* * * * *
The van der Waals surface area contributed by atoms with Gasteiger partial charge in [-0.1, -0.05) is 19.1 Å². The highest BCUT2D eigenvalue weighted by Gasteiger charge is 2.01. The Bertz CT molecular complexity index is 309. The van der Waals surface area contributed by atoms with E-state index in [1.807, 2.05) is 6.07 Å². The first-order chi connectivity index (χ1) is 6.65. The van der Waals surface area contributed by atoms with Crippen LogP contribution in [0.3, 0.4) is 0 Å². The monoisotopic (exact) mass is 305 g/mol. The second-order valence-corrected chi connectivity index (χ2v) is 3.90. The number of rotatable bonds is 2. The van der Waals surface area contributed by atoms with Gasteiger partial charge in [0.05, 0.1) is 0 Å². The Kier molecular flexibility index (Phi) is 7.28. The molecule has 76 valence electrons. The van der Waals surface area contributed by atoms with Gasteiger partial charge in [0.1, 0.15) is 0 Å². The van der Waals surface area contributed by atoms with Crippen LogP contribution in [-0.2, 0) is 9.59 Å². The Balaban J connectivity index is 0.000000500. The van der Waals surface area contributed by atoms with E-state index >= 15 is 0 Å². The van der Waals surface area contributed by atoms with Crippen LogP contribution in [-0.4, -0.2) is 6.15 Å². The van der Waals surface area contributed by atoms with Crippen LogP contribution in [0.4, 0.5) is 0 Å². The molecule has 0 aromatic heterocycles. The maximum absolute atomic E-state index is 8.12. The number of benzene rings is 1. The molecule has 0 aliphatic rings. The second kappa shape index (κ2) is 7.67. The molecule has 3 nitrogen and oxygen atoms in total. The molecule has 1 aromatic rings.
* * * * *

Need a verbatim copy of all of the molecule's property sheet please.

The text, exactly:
The van der Waals surface area contributed by atoms with Gasteiger partial charge in [-0.1, -0.05) is 19.1 Å². The highest BCUT2D eigenvalue weighted by Gasteiger charge is 2.01. The Bertz CT molecular complexity index is 309. The van der Waals surface area contributed by atoms with E-state index in [1.807, 2.05) is 6.07 Å². The first-order chi connectivity index (χ1) is 6.65. The van der Waals surface area contributed by atoms with Crippen LogP contribution in [0.3, 0.4) is 0 Å². The monoisotopic (exact) mass is 305 g/mol. The second-order valence-corrected chi connectivity index (χ2v) is 3.90. The number of rotatable bonds is 2. The van der Waals surface area contributed by atoms with Gasteiger partial charge in [0.05, 0.1) is 0 Å². The Kier molecular flexibility index (Phi) is 7.28. The molecule has 76 valence electrons. The van der Waals surface area contributed by atoms with Gasteiger partial charge in [0.1, 0.15) is 0 Å². The van der Waals surface area contributed by atoms with Crippen LogP contribution in [-0.2, 0) is 9.59 Å². The Balaban J connectivity index is 0.000000500. The van der Waals surface area contributed by atoms with E-state index >= 15 is 0 Å². The van der Waals surface area contributed by atoms with Crippen LogP contribution in [-0.4, -0.2) is 6.15 Å². The van der Waals surface area contributed by atoms with Crippen LogP contribution in [0.4, 0.5) is 0 Å². The molecule has 0 aromatic heterocycles. The maximum absolute atomic E-state index is 8.12. The number of benzene rings is 1. The molecule has 0 aliphatic rings. The second kappa shape index (κ2) is 7.67. The molecule has 3 nitrogen and oxygen atoms in total. The molecule has 1 aromatic rings.